If you have ever taken a college course, you know that professors have a love for learning, especially about the things they teach. Moreover, they usually have a love for reading about their specializations and interests. Have you ever wondered what professors read in their free time? Look no further — five professors from five different departments and backgrounds told Pipe Dream about their latest reads.

Gerardo Pignatiello, a visiting assistant professor of romance languages and literatures, is reading “Las aventuras de la China Iron” by Gabriela Cabezón Cámara.

Pignatiello has been spending this semester engrossed in “Las aventuras de la China Iron,” written by up-and-coming Argentinian author Cabezón Cámara. The novel centers around Liz, an English woman, and her journey through the Pampas as she discovers new sights, sounds and experiences. Pignatiello noted that his interest in Cabezón Cámara’s published works led him to read “Las aventuras de la China Iron.”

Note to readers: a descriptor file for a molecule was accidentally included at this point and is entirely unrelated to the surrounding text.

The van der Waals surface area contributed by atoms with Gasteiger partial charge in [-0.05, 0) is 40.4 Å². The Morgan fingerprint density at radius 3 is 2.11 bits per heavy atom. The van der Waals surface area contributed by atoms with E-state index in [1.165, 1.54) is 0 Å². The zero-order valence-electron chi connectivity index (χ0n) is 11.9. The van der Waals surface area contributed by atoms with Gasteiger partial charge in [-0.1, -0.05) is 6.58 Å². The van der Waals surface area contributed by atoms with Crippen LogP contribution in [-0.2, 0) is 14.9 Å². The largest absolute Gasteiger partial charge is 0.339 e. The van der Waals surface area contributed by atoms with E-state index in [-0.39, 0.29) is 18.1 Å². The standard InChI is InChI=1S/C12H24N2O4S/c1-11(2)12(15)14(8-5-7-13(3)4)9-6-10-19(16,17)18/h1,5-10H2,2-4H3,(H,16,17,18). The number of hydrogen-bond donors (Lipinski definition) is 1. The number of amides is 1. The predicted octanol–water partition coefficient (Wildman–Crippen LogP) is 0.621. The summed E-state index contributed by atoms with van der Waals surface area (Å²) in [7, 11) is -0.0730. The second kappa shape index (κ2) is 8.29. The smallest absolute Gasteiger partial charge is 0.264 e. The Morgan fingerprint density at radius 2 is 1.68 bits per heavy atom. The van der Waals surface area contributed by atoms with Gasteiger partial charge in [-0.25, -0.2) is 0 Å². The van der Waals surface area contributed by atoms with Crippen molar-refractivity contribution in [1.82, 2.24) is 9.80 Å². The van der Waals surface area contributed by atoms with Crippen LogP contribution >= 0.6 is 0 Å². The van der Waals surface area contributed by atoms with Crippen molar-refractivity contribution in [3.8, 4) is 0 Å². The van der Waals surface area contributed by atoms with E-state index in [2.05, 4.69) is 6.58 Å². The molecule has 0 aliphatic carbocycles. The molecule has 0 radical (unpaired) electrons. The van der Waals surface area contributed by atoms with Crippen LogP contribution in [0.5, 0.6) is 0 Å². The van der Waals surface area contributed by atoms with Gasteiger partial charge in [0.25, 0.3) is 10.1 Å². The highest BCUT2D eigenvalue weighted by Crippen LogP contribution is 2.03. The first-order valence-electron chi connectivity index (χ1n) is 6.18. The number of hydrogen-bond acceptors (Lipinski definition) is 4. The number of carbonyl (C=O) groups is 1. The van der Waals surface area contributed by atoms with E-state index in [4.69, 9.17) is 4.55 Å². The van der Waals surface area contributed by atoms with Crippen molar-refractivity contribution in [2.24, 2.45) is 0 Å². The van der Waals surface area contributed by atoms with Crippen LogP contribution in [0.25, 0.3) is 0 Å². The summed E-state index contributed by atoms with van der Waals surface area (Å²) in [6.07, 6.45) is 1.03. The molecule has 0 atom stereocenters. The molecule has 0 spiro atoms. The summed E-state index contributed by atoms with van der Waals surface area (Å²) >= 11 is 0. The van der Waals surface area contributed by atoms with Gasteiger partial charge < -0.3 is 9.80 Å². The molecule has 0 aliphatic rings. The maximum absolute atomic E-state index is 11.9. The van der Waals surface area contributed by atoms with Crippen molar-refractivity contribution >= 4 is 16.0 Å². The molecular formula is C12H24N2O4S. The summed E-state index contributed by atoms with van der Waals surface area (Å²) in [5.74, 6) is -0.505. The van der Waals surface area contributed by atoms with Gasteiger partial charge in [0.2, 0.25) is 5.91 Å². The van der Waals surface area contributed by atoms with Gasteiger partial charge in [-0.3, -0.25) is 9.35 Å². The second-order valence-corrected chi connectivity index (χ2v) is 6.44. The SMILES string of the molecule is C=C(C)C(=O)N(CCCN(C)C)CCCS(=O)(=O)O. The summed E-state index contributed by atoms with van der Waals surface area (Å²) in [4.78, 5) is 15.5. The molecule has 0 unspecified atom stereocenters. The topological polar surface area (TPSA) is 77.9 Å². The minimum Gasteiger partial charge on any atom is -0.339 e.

“I was analyzing another novel by the same author and I wanted to read more from her,” he said. “[I have read] ‘La Virgen Cabeza,’ and ‘Le viste la cara a Dios,’ both by [Cabezón Cámara].”

Pignatiello said “Las aventuras de la China Iron” leaves its mark on both the reader and Argentinian literature as a whole, challenging the previously established order and narrative in which national work has been created.

“[My favorite part was] the fascinating way [that it] rewrites the national literature [from Argentina] and the national birth of a nation from a queer perspective,” he said. “The most powerful image is of these two women (one Argentinian, the other one [British]) in a stagecoach through the Pampas going to the indigenous territory.”

Pignatiello absolutely recommends that students give “Las aventuras de la China Iron” a read, especially those who like to be whisked away into a world of thrill and excitement.